Things are always falling apart in the studio, though, and that’s what I find so exciting and energizing about engaging with artists and their work in that space. Conversations can flow between the artist and myself as if we were old friends, even though we’re not; they can also be halting or spurting or circuitous and even more meaningful because of that. Sometimes there’s that panicky feeling you get when it sounds like you’re engaging in a conversation, one where we think that we understand what the other person is saying, and vice-versa, but then you start to realize that perhaps this is not at all what is happening, that you’re actually speaking two different languages that sound alike but are, in fact, nothing alike.
In the artist’s studio, I have to be willing to grope for words and say the wrong thing and/or be misinterpreted and just generally come off as totally stupid – and hey, let’s face it, not just to look stupid, but to actually reveal myself as the stupid human being that I am. This is easy to do but hard to accept. I take a certain amount of pride in the fact that I have managed to be stupid successfully, over and over, actually pretty much every time I have visited an artist’s studio. I think that’s something. Maybe it’s everything. Right?
I recently came across MW Capacity, Chris Lowrance and Sam King’s “painter blog for no-coasters,” and if you’re not already among its readers I encourage you to start checking it out on a regular basis.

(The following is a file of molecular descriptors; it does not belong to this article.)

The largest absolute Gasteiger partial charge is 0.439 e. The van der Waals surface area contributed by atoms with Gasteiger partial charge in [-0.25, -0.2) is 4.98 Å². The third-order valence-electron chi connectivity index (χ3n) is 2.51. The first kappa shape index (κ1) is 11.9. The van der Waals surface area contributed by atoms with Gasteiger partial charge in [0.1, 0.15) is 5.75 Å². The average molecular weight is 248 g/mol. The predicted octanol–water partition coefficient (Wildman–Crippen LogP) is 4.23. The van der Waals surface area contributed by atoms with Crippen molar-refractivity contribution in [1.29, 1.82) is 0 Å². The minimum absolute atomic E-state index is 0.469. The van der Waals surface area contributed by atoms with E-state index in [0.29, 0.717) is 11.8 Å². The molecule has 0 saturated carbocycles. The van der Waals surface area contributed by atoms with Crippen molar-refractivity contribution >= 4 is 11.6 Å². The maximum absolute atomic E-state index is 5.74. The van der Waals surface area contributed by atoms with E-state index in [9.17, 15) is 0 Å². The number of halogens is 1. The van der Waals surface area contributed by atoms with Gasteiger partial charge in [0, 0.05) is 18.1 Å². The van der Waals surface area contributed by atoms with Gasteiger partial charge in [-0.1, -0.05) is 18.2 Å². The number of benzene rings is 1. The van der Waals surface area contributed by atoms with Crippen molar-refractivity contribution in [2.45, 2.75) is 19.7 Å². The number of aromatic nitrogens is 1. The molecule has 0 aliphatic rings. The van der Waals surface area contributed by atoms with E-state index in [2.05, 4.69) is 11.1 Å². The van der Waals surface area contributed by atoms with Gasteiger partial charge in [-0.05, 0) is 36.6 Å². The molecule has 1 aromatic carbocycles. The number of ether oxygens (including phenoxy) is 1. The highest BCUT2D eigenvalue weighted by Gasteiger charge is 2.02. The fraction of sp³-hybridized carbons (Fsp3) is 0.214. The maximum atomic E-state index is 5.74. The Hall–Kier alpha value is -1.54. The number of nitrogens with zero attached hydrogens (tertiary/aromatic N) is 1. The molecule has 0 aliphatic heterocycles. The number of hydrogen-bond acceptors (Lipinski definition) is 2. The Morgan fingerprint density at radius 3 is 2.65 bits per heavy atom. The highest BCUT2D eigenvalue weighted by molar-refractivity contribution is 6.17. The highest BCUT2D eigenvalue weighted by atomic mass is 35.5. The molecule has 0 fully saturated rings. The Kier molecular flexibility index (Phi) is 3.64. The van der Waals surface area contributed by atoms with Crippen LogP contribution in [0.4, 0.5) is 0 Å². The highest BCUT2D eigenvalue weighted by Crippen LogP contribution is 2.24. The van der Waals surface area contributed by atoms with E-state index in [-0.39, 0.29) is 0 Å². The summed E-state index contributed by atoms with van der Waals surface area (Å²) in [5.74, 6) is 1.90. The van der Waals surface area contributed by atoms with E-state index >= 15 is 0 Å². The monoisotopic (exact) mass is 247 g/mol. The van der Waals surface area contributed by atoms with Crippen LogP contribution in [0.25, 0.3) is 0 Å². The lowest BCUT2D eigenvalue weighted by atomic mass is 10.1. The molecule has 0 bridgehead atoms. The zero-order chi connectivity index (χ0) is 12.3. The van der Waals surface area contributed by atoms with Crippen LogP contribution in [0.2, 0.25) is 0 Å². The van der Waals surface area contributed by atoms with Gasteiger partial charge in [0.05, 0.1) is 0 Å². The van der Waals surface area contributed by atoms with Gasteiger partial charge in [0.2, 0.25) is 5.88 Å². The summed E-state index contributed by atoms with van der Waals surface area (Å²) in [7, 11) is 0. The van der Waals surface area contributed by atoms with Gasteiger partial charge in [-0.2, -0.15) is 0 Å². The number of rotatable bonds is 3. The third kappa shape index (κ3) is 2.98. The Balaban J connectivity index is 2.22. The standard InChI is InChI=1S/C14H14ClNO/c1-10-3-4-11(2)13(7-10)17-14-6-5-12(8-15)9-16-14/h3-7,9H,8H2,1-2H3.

MW Capacity focuses on painting in the Midwest, and I love their approach: lots of images, very brief write-ups on the artists (and sometimes none at all, just pictures) and that’s it. The blogs’ readers take over from there in the comments, resulting in an online version of group crit that’s surprisingly respectful and considered given our tendency on the internet to let the s*&t fly first and think about it later.
Today MW Capacity posted on Angelina Gualdoni’s new work at Kavi Gupta (and have also covered her in the past, with a relatively large number of comments on the work in response). They also had an interesting group discussion on Jim Lutes. But no gang rapes allowed: the blog’s policy is to take down posts if an artist doesn’t want to be there. It seems to be a pretty friendly and laid back atmosphere, so I imagine having one’s work featured would be something to feel excited about, not fear.
I don’t Tweet, and no one can convince me that Wikipedia is a fundamentally reliable source of knowledge, but I’m definitely intrigued by gallerist and 20 x 200 impresario Jen Bekman’s experiment in “crowd-sourced curation.” Bekman asked fellow Twitterers to recommend artists they’d like to see participate in 20 x 200, and received a deluge of suggestions in response. Get the full story here.
Did any of you New York readers see Bekman’s talk “Overcrowded – How crowd sourcing is ruining everything” at Ignite NYC III last week? If you did, can you give us the lowdown in the comments? Bekman’s take on the issue is of interest, as she’s one of only a few dealers to develop a successful model for marketing affordable contemporary art to the masses. Makes me wonder if or how phenomena like micro-blogging and crowd-sourcing will affect the future of art criticism as well as institutional curation. I’m sure there’s a number of art critics already twittering out there (are there any who now use Twitter exclusively?), and you know some enterprising curator will find a way to Tweet out an art show, it’s only a matter of time.